Back to Journals » International Journal of Nanomedicine » Volume 12

Graphene oxide and reduced graphene oxide induced neural pheochromocytoma-derived PC12 cell lines apoptosis and cell cycle alterations via the ERK signaling pathways

Authors Kang YY, Liu J, Wu JR, Yin Q, Liang HM, Chen AJ, Shao LQ

Received 3 May 2017

Accepted for publication 6 July 2017

Published 2 August 2017 Volume 2017:12 Pages 5501—5510


Checked for plagiarism Yes

Review by Single anonymous peer review

Peer reviewer comments 2

Editor who approved publication: Dr Lei Yang

Yiyuan Kang, Jia Liu, Junrong Wu, Qian Yin, Huimin Liang, Aijie Chen, Longquan Shao

Nanfang Hospital, Southern Medical University, Guangzhou, People’s Republic of China

Abstract: Given the novel applications of graphene materials in biomedical and electronics industry, the health hazards of these particles have attracted extensive worldwide attention. Although many studies have been performed on graphene material-induced toxic effects, toxicological data for the effect of graphene materials on the nervous system are lacking. In this study, we focused on the biological effects of graphene oxide (GO) and reduced graphene oxide (rGO) materials on PC12 cells, a type of traditional neural cell line. We found that GO and rGO exerted significant toxic effects on PC12 cells in a dose- and time-dependent manner. Moreover, apoptosis appeared to be a response to toxicity. A potent increase in the number of PC12 cells at G0/G1 phase after GO and rGO exposure was detected by cell cycle analysis. We found that phosphorylation levels of ERK signaling molecules, which are related to cell cycle regulation and apoptosis, were significantly altered after GO and rGO exposure. In conclusion, our results show that GO has more potent toxic effects than rGO and that apoptosis and cell cycle arrest are the main toxicity responses to GO and rGO treatments, which are likely due to ERK pathway regulation.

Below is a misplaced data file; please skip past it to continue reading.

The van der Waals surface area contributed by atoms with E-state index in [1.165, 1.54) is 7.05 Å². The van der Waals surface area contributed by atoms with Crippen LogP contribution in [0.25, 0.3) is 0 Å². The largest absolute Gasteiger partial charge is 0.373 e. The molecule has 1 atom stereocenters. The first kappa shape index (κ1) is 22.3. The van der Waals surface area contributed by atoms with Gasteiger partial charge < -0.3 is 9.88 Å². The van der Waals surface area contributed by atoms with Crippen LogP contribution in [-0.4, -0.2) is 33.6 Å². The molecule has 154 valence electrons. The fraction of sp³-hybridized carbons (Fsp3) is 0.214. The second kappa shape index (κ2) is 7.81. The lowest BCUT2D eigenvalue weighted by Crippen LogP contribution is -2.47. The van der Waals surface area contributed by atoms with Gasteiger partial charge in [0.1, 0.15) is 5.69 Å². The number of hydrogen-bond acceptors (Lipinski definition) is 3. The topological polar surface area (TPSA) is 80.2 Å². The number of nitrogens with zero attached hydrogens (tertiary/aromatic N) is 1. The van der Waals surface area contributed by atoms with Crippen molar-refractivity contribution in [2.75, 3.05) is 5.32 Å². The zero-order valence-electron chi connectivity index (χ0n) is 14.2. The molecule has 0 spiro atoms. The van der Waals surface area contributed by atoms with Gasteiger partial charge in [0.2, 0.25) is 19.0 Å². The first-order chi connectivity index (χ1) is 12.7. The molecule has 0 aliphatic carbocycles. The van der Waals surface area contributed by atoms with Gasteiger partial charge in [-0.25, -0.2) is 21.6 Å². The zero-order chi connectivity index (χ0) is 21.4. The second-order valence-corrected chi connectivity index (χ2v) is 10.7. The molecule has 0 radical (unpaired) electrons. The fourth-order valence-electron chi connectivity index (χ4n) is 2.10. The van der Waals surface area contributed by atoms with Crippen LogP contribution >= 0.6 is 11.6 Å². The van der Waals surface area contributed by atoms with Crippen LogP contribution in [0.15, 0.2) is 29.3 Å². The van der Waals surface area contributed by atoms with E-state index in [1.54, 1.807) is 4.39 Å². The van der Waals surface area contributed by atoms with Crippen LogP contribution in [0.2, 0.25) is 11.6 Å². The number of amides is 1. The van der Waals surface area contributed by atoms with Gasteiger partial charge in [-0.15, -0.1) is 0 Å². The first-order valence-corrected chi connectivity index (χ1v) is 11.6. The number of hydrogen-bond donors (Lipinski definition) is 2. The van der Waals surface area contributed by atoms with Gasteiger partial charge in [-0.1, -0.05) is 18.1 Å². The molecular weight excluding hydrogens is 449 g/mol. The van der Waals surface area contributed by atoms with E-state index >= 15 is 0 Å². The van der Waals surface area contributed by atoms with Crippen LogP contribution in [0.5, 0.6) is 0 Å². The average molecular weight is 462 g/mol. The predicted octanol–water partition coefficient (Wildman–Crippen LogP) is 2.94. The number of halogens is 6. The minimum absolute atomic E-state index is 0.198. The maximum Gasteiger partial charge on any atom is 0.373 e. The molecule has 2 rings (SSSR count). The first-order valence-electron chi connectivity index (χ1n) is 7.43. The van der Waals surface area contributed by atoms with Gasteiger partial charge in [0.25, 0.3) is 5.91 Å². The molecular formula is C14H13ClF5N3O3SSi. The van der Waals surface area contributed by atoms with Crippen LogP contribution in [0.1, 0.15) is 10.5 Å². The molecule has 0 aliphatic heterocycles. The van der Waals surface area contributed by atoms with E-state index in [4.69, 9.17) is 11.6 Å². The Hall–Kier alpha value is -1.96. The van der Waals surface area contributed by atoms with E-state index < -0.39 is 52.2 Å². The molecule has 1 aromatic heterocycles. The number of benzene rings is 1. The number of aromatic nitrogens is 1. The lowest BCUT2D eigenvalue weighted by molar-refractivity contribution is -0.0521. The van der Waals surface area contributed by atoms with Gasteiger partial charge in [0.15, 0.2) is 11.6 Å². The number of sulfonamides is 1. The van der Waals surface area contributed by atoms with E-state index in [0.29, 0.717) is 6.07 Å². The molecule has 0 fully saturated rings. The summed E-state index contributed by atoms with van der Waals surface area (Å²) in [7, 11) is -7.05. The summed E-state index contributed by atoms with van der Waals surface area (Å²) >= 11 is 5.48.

Keywords: graphene oxide, reduced graphene oxide, PC12, cell cycle alterations, ERK pathway

Creative Commons License This work is published and licensed by Dove Medical Press Limited. The full terms of this license are available at and incorporate the Creative Commons Attribution - Non Commercial (unported, v3.0) License. By accessing the work you hereby accept the Terms. Non-commercial uses of the work are permitted without any further permission from Dove Medical Press Limited, provided the work is properly attributed. For permission for commercial use of this work, please see paragraphs 4.2 and 5 of our Terms.

Download Article [PDF]  View Full Text [HTML][Machine readable]